I recently read about the Natural Resource Conservation Service’s Turtle Mountain Conservation Delivery Unit and Plant Materials Center collaborating to provide interested tribal members information on how to grow sweetgrass in their gardens.
Some of you, no doubt, have heard about the New York Times bestseller Braiding Sweetgrass by Robin Wall Kimmerer. So, what is sweetgrass?
Sweetgrass is also known as vanilla grass. Botanists also know the plant by its scientific name Hierochloe odorata, but recently it has been renamed Hierochloe hirta.
Sweetgrass ranges over much of western and northeastern North America. It is a plant of low prairies, wet meadows, and the edges of marshes and sloughs, particularly where soils are sandy. It grows to perhaps two feet tall, produces an open pyramidal shaped panicle with large golden-brown florets, and spreads by creeping rhizomes.
Most North Dakotans are perhaps faintly familiar with this plant. However, sweetgrass is a sacred plant to many Native Americans. The stems and leaves were, and still are, often braided and burned in smudging and other ceremonies to bring the benevolent spirits.
The sweet scent of sweetgrass is similar to that of vanilla and comes from coumarin, which is found in some other plants including sweet clover. As some of you may know, coumarin and related compounds are known for having anticoagulant properties and are used in modern medicine to reduce the chance of blood clots.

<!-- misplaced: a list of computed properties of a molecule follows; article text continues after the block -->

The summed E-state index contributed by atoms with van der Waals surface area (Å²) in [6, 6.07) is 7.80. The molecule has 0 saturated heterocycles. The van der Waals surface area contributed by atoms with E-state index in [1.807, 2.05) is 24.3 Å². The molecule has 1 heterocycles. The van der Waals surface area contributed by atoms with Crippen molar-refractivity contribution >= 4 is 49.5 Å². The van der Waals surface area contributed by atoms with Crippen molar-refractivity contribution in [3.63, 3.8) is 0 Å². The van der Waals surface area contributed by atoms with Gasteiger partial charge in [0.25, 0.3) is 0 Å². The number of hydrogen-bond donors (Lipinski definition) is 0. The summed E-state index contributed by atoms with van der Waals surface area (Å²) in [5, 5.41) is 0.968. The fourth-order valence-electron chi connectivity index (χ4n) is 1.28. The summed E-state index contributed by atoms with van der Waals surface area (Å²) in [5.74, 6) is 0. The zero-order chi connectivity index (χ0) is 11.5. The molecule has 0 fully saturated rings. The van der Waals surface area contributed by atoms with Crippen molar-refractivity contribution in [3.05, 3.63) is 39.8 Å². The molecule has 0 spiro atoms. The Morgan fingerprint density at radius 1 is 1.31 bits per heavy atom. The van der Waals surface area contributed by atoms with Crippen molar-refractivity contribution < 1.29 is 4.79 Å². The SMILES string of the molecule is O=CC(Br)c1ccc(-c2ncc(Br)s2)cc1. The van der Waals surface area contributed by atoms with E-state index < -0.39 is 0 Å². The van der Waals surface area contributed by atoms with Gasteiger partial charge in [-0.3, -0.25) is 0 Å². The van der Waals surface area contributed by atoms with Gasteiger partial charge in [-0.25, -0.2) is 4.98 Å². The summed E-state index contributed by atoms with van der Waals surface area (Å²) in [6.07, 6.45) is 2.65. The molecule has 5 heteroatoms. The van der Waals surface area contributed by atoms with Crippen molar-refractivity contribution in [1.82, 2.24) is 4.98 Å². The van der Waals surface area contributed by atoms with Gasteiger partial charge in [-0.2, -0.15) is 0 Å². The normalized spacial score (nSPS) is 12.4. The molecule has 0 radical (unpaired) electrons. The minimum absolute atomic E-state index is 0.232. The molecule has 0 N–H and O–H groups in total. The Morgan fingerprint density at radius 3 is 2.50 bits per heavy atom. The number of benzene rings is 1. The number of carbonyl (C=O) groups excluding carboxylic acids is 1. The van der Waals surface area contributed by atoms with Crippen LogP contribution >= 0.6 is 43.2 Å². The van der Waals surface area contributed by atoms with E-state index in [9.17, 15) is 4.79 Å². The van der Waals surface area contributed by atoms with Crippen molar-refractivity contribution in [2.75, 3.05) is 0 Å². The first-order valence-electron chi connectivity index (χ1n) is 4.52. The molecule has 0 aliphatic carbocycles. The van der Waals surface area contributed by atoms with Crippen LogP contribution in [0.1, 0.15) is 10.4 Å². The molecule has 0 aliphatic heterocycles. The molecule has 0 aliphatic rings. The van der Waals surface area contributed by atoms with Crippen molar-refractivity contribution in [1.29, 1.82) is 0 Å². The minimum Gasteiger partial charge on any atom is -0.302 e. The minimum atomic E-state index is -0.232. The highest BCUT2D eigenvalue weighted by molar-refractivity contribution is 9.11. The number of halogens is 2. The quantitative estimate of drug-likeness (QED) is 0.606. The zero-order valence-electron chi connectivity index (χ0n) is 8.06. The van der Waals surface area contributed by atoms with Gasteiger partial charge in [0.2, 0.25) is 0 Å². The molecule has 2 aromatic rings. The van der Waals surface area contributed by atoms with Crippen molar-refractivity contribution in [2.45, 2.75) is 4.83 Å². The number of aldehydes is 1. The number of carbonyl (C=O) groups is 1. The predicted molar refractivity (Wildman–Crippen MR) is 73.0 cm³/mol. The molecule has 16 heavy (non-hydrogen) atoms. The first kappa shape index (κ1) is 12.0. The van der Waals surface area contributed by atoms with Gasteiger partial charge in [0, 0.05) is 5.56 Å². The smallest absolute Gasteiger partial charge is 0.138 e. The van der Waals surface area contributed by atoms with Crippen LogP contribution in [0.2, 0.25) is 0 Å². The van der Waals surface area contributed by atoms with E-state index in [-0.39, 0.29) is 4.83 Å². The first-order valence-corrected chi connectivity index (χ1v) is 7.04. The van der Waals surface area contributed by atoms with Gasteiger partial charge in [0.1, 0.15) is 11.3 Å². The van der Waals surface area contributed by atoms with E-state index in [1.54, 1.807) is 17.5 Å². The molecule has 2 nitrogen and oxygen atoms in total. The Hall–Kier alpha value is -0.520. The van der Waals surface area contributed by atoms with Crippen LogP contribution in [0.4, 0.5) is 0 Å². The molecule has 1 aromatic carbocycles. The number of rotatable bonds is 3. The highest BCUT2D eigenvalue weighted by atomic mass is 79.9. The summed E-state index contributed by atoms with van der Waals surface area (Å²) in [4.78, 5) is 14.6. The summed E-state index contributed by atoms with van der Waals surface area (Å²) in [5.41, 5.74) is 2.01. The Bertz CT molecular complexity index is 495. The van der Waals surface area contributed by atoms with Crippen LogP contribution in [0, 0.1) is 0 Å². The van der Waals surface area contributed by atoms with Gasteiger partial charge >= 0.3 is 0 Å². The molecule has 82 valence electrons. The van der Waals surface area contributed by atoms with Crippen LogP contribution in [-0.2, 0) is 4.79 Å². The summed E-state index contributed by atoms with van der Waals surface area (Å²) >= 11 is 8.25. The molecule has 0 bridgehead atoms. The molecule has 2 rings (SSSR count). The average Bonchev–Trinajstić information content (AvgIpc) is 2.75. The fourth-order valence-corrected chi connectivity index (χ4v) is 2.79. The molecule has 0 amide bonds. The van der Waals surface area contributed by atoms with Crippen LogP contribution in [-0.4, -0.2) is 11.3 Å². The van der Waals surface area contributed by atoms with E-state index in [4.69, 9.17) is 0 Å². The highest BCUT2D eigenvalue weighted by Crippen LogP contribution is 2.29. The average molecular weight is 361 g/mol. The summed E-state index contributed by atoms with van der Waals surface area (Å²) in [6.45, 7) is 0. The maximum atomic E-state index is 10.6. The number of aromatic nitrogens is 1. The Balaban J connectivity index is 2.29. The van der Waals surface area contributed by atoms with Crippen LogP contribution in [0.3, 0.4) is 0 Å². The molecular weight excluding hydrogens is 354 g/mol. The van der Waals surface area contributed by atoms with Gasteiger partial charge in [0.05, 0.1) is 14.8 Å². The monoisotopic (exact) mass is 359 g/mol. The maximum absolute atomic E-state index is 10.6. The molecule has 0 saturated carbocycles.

The abundance of sweetgrass may be considered infrequent-to-frequent in the state. But finding it can often be rather difficult.
Several years ago, I was visiting with an elder of the Turtle Mountain Band of Chippewa, and I mentioned to her that I often have difficulty spotting it. Her response was interesting and indicated the spiritual significance of the plant: “It does not reveal itself easily,” she informed me. "You must be worthy for the plant to reveal itself.”
- Sweetgrass (The Canadian Encyclopedia)
- Sweetgrass Collection, Propagation, and Harvest (USDA, NRCS., Michigan Technical Note)
- Gilmore, Melvin R. 1977. Uses of Plants by the Indians of the Missouri River Region. University of Nebraska Press. 123 pages.
- Kimmerer, Robin Wall. 2013. Braiding Sweetgrass—Indigenous Wisdom, Scientific Knowledge and the Teachings of Plants. Milkweed Editions. 391 pages.